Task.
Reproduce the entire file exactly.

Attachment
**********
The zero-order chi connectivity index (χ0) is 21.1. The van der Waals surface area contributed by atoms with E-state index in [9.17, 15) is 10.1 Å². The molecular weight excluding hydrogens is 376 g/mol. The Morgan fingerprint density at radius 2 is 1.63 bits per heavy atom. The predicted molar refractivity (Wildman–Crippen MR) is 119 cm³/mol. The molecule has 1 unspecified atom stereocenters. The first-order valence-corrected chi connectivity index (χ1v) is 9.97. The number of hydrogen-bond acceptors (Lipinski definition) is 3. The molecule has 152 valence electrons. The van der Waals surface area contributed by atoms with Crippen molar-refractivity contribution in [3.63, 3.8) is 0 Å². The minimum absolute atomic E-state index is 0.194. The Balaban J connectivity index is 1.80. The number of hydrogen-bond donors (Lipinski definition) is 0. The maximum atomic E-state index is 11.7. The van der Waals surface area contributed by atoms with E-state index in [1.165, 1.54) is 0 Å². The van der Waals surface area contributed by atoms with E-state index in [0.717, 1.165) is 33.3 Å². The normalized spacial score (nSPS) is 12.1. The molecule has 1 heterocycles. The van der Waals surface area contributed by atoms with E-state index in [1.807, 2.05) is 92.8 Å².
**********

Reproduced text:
The zero-order chi connectivity index (χ0) is 21.1. The van der Waals surface area contributed by atoms with E-state index in [9.17, 15) is 10.1 Å². The molecular weight excluding hydrogens is 376 g/mol. The Morgan fingerprint density at radius 2 is 1.63 bits per heavy atom. The predicted molar refractivity (Wildman–Crippen MR) is 119 cm³/mol. The molecule has 1 unspecified atom stereocenters. The first-order valence-corrected chi connectivity index (χ1v) is 9.97. The number of hydrogen-bond acceptors (Lipinski definition) is 3. The molecule has 152 valence electrons. The van der Waals surface area contributed by atoms with Crippen molar-refractivity contribution in [3.63, 3.8) is 0 Å². The minimum absolute atomic E-state index is 0.194. The Balaban J connectivity index is 1.80. The number of hydrogen-bond donors (Lipinski definition) is 0. The maximum atomic E-state index is 11.7. The van der Waals surface area contributed by atoms with E-state index in [1.165, 1.54) is 0 Å². The van der Waals surface area contributed by atoms with E-state index in [0.717, 1.165) is 33.3 Å². The normalized spacial score (nSPS) is 12.1. The molecule has 1 heterocycles. The van der Waals surface area contributed by atoms with E-state index in [1.807, 2.05) is 92.8 Å².